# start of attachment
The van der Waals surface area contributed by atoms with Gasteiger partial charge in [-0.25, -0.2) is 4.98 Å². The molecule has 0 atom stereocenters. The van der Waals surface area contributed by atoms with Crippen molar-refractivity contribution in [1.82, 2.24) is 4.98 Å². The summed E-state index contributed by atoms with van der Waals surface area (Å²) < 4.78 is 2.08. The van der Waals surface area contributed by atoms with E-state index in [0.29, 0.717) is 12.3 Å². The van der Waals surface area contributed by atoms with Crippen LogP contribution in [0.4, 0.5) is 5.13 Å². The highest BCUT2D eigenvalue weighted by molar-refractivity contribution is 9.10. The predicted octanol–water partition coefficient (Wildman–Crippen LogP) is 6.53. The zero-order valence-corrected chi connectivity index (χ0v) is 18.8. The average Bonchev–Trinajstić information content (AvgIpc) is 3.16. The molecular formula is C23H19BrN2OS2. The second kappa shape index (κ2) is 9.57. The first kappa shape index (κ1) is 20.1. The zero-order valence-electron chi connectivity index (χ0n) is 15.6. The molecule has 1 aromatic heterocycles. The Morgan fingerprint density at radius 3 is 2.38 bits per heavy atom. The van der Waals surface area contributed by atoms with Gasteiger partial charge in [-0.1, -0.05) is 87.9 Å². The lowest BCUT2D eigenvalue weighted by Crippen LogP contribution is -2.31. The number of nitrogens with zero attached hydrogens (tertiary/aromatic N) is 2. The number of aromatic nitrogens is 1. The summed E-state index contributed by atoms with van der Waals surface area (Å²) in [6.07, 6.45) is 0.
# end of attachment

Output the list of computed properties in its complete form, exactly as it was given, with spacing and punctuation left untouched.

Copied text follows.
The van der Waals surface area contributed by atoms with Gasteiger partial charge in [-0.25, -0.2) is 4.98 Å². The molecule has 0 atom stereocenters. The van der Waals surface area contributed by atoms with Crippen molar-refractivity contribution in [1.82, 2.24) is 4.98 Å². The summed E-state index contributed by atoms with van der Waals surface area (Å²) < 4.78 is 2.08. The van der Waals surface area contributed by atoms with E-state index in [0.29, 0.717) is 12.3 Å². The van der Waals surface area contributed by atoms with Crippen LogP contribution in [0.4, 0.5) is 5.13 Å². The highest BCUT2D eigenvalue weighted by molar-refractivity contribution is 9.10. The predicted octanol–water partition coefficient (Wildman–Crippen LogP) is 6.53. The zero-order valence-corrected chi connectivity index (χ0v) is 18.8. The average Bonchev–Trinajstić information content (AvgIpc) is 3.16. The molecular formula is C23H19BrN2OS2. The second kappa shape index (κ2) is 9.57. The first kappa shape index (κ1) is 20.1. The zero-order valence-electron chi connectivity index (χ0n) is 15.6. The molecule has 1 aromatic heterocycles. The Morgan fingerprint density at radius 3 is 2.38 bits per heavy atom. The van der Waals surface area contributed by atoms with Gasteiger partial charge in [-0.1, -0.05) is 87.9 Å². The lowest BCUT2D eigenvalue weighted by Crippen LogP contribution is -2.31. The number of nitrogens with zero attached hydrogens (tertiary/aromatic N) is 2. The number of aromatic nitrogens is 1. The summed E-state index contributed by atoms with van der Waals surface area (Å²) in [6.07, 6.45) is 0.